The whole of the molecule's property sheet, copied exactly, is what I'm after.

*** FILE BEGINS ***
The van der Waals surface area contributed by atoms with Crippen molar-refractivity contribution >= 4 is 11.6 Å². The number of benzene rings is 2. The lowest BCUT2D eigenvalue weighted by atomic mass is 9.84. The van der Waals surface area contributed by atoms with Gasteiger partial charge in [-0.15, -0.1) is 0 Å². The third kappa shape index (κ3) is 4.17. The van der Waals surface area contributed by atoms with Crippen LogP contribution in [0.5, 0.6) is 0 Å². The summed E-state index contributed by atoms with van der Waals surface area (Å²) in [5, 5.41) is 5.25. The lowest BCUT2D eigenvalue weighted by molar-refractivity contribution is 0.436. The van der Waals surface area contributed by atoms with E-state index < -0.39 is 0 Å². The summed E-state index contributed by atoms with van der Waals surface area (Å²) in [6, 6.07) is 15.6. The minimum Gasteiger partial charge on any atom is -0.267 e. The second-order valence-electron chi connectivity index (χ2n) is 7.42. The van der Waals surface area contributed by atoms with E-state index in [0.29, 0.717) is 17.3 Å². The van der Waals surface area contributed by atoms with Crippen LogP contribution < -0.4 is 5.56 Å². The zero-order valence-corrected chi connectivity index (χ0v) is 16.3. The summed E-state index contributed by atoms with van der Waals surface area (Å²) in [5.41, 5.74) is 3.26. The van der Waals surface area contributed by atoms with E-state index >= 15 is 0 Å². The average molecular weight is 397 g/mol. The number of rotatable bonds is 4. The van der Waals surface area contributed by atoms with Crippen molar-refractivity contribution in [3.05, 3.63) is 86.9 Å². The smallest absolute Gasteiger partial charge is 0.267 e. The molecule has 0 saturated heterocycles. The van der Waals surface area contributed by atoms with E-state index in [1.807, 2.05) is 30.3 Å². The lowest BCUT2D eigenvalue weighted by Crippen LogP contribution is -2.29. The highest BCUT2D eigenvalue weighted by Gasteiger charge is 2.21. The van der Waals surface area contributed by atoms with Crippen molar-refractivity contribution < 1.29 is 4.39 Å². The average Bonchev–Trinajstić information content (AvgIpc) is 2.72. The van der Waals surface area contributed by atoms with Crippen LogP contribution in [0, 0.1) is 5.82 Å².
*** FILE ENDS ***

The van der Waals surface area contributed by atoms with Crippen molar-refractivity contribution >= 4 is 11.6 Å². The number of benzene rings is 2. The lowest BCUT2D eigenvalue weighted by atomic mass is 9.84. The van der Waals surface area contributed by atoms with Gasteiger partial charge in [-0.15, -0.1) is 0 Å². The third kappa shape index (κ3) is 4.17. The van der Waals surface area contributed by atoms with Crippen LogP contribution in [0.5, 0.6) is 0 Å². The summed E-state index contributed by atoms with van der Waals surface area (Å²) in [5, 5.41) is 5.25. The lowest BCUT2D eigenvalue weighted by molar-refractivity contribution is 0.436. The van der Waals surface area contributed by atoms with E-state index < -0.39 is 0 Å². The summed E-state index contributed by atoms with van der Waals surface area (Å²) in [6, 6.07) is 15.6. The minimum Gasteiger partial charge on any atom is -0.267 e. The second-order valence-electron chi connectivity index (χ2n) is 7.42. The van der Waals surface area contributed by atoms with E-state index in [0.29, 0.717) is 17.3 Å². The van der Waals surface area contributed by atoms with Crippen LogP contribution < -0.4 is 5.56 Å². The zero-order valence-corrected chi connectivity index (χ0v) is 16.3. The summed E-state index contributed by atoms with van der Waals surface area (Å²) in [5.41, 5.74) is 3.26. The van der Waals surface area contributed by atoms with E-state index >= 15 is 0 Å². The average molecular weight is 397 g/mol. The number of rotatable bonds is 4. The van der Waals surface area contributed by atoms with Crippen molar-refractivity contribution in [3.05, 3.63) is 86.9 Å². The smallest absolute Gasteiger partial charge is 0.267 e. The molecule has 0 saturated heterocycles. The van der Waals surface area contributed by atoms with E-state index in [1.807, 2.05) is 30.3 Å². The lowest BCUT2D eigenvalue weighted by Crippen LogP contribution is -2.29. The highest BCUT2D eigenvalue weighted by Gasteiger charge is 2.21. The van der Waals surface area contributed by atoms with Crippen molar-refractivity contribution < 1.29 is 4.39 Å². The average Bonchev–Trinajstić information content (AvgIpc) is 2.72. The van der Waals surface area contributed by atoms with Crippen LogP contribution in [0, 0.1) is 5.82 Å².